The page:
When legislators convene on Beacon Hill Thursday, March 23, they will be joined by many Vineyarders hoping to ease the Island’s housing crisis.

More than 200 Islanders are expected to take part in Martha Goes to Beacon Hill, an event organized by the Coalition to Create the Martha’s Vineyard Housing Bank. On the steps of the state capitol, the group will lend its support to a proposed Vineyard housing bank bill that is before the legislature.

“We have healthcare workers, first responders, farmers, boat builders, retirees, retail workers, small business owners all willing to contribute,” coalition administrator Noah Lipnick said. “We had a dancer sign up who said she is very good at whistling loudly in crowds.”

All six Island towns voted in favor of the housing bank last spring, to be funded by a two per cent transfer fee on most real estate transactions over $1 million. The housing bank aims to ease the burdens on renters and homeowners by converting existing properties into income-restricted rentals and providing prospective homeowners with loans for down payments, among other things.

But the road to approval has already proved to be a difficult one. Last year the initiative stalled at the state level and legislators traveled to the Island to discuss decoupling the transfer fee from the bill, saying that the legislature was more likely to approve statewide enabling legislation rather than a specific bill for the Island.

A similar bill for Nantucket was set forth by Mr. Fernandes, but died in the legislature.

Island towns, however, voted not to modify the document and in January Mr. Cyr and Mr. Fernandes filed a home rule petition on behalf of the Vineyard

Islanders from every walk of life have signed up to attend the demonstration, said coalition administrator Noah Lipnick, pictured here. — Ray Ewing

Mr. Lipnick hopes next week’s demonstration will set this bill on a different path.

“We wanted to make sure we hit the ground running, so there’s no mistake in our legislators’ minds that this issue is important to us,” he said.

The all-day event begins with a 7 a.m. ferry to Woods Hole, after which five private chartered buses will take attendees to the capitol steps. There, half the group are signed up to meet with legislators while the other half will make their presence known in front of the state house.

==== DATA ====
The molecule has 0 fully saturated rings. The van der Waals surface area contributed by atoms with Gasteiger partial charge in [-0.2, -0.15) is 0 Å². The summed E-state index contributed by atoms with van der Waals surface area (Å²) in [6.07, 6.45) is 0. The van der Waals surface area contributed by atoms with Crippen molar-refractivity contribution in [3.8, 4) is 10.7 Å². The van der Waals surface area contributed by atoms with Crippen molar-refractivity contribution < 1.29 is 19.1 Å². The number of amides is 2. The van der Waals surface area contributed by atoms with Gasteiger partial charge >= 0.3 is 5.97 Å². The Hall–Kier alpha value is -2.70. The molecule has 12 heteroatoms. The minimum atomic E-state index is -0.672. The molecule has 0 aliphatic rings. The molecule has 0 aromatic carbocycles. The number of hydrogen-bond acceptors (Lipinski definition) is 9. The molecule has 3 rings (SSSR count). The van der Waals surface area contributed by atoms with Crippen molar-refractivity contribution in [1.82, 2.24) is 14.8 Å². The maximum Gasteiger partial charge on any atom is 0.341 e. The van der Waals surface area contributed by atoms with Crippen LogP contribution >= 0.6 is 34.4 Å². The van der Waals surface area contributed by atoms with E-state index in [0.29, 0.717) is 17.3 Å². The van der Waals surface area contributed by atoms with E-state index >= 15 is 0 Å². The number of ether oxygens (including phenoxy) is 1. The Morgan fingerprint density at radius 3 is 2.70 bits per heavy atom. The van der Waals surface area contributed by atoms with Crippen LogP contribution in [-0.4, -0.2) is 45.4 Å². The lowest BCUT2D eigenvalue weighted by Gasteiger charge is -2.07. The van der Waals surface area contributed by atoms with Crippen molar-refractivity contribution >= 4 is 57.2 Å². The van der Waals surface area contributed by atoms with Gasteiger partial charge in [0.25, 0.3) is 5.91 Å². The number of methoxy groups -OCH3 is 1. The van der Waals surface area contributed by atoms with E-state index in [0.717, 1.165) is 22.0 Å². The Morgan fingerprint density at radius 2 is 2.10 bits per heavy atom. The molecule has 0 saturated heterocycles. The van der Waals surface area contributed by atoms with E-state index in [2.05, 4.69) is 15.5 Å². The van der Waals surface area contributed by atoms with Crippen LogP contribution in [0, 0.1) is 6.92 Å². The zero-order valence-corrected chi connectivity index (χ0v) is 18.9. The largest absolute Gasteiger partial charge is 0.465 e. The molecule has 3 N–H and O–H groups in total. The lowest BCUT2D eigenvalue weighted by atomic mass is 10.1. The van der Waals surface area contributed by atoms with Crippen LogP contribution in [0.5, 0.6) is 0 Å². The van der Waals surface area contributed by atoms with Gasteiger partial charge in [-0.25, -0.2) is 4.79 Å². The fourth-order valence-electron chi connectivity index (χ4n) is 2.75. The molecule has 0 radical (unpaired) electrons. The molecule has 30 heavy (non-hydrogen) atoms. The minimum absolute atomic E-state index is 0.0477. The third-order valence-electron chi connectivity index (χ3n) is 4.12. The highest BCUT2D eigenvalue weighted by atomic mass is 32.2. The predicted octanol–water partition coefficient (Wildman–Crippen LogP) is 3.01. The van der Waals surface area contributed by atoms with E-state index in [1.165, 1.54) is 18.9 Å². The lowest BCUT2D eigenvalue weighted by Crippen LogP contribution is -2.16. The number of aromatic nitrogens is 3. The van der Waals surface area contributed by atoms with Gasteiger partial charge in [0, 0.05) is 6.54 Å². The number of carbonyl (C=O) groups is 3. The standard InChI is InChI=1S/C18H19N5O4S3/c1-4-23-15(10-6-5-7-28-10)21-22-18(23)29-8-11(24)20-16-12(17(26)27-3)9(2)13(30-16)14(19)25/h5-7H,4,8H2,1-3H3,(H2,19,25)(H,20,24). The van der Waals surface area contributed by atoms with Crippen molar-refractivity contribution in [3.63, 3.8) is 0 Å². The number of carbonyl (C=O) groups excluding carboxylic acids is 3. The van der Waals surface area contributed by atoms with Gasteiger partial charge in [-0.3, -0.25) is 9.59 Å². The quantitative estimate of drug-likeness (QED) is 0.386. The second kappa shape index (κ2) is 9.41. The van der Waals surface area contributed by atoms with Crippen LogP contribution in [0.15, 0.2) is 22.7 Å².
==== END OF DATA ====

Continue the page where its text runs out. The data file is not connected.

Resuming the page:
Afterwards, participants will head back in the buses to catch the 3:45 p.m. return ferry.

Moving several hundred Vineyards on and off the Island is no easy feat, coalition member Abbie Zell said. It took several months of planning just to imagine what the transportation, food and itinerary for the event could look like. To encourage attendance, the coalition reached out to towns and business owners to give their employees paid time off to attend the event. Goldie’s Rotisserie is also signed up to provide food for the day.

“Diverse representation and big numbers are critical to our success, so we wanted to remove whatever barriers possible,” Ms. Zell said.

To get critical face time with key legislators, John Abrams said coalition members have been in contact with Mr. Cyr and Mr. Fernandes, who are in the process of coordinating meetings for next Thursday. The group has also spoken with members of Gov. Maura Healey’s office, who have highlighted affordable housing as a top priority for the administration.

“She’s very supportive,” Mr. Abrams said. “This is the first time a governor has appointed a cabinet member specifically for housing. I’m not sure if they’ll be there on Thursday, but they’re certainly with us.”

Although Ms. Zell and Mr. Abrams have been involved in the housing bank coalition for several years, Mr. Lipnick first joined the coalition last December coming off campaign work with the Maine Democrats. With more than 70 per cent of Islanders voting in support of the housing bank, Mr. Lipnick said he had never organized around such a popular issue before.

“It’s kind of unheard of,” he said of the approval rate. “It’s made our lives a lot easier as organizers...Now it’s just been about letting the community know this is happening.”

Growing up spending summers on the Island, Mr. Lipnick said he began to feel the housing crisis acutely as he watched more and more of his friends move off Island to purchase houses and start their families.

“I think we all know too many people who may have grown up here, who want to live here, and have been forced to leave,” he said. “That’s the thing about this crisis. It affects everyone.”

Mr. Lipnick said he felt especially encouraged by the wide range of people who have signed up to attend next week’s demonstration, among them 50 high school students from Martha’s Vineyard Regional High School and the public charter school.

“We have an attendee as young as five years old and an 85-year-old,” he said. “It’s an intergenerational issue.”

Later this spring, the coalition is planning a letter-writing campaign to members of the housing and revenue committees and will make another trip to the State House when the hearings begin and Islanders have the chance to give testimony.

The most important thing, Mr. Lipnick said, is to keep the momentum going.

“When we invest in housing, we’re investing in our healthcare system, our public safety system, our education, and our small businesses,” he said. “I can’t think of an issue that doesn’t relate back to housing.”